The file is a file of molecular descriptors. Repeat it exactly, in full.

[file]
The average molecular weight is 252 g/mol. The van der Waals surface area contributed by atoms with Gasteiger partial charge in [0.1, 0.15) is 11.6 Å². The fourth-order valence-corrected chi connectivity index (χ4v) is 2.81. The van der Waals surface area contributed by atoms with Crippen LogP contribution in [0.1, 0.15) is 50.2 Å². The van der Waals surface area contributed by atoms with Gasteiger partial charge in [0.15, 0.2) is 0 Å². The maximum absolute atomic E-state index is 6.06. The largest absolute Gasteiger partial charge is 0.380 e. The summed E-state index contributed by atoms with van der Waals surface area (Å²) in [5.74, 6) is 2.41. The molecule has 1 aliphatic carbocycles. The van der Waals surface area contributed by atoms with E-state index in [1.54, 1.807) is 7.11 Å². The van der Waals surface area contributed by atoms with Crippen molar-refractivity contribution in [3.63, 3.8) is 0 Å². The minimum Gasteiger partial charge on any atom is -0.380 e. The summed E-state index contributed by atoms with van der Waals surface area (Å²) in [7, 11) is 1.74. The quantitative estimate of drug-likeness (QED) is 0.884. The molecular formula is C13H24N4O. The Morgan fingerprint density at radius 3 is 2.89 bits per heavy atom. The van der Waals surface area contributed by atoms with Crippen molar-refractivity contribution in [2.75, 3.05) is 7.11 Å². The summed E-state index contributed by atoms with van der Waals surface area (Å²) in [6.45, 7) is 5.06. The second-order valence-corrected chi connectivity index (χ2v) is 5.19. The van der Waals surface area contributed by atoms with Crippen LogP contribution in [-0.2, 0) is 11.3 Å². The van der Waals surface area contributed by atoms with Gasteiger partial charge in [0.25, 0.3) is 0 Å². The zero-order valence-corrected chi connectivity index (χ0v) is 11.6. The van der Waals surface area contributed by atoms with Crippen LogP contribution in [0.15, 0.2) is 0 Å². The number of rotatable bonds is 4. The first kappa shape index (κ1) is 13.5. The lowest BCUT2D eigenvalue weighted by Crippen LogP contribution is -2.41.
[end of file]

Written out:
The average molecular weight is 252 g/mol. The van der Waals surface area contributed by atoms with Gasteiger partial charge in [0.1, 0.15) is 11.6 Å². The fourth-order valence-corrected chi connectivity index (χ4v) is 2.81. The van der Waals surface area contributed by atoms with Crippen LogP contribution in [0.1, 0.15) is 50.2 Å². The van der Waals surface area contributed by atoms with Gasteiger partial charge in [0.15, 0.2) is 0 Å². The maximum absolute atomic E-state index is 6.06. The largest absolute Gasteiger partial charge is 0.380 e. The summed E-state index contributed by atoms with van der Waals surface area (Å²) in [5.74, 6) is 2.41. The molecule has 1 aliphatic carbocycles. The van der Waals surface area contributed by atoms with E-state index in [1.54, 1.807) is 7.11 Å². The van der Waals surface area contributed by atoms with Crippen molar-refractivity contribution in [3.63, 3.8) is 0 Å². The minimum Gasteiger partial charge on any atom is -0.380 e. The summed E-state index contributed by atoms with van der Waals surface area (Å²) in [7, 11) is 1.74. The quantitative estimate of drug-likeness (QED) is 0.884. The molecular formula is C13H24N4O. The Morgan fingerprint density at radius 3 is 2.89 bits per heavy atom. The van der Waals surface area contributed by atoms with Crippen molar-refractivity contribution in [2.75, 3.05) is 7.11 Å². The summed E-state index contributed by atoms with van der Waals surface area (Å²) in [6.45, 7) is 5.06. The second-order valence-corrected chi connectivity index (χ2v) is 5.19. The van der Waals surface area contributed by atoms with Crippen LogP contribution in [-0.2, 0) is 11.3 Å². The van der Waals surface area contributed by atoms with Gasteiger partial charge in [0.25, 0.3) is 0 Å². The zero-order valence-corrected chi connectivity index (χ0v) is 11.6. The van der Waals surface area contributed by atoms with Crippen LogP contribution in [0.15, 0.2) is 0 Å². The number of rotatable bonds is 4. The first kappa shape index (κ1) is 13.5. The lowest BCUT2D eigenvalue weighted by Crippen LogP contribution is -2.41.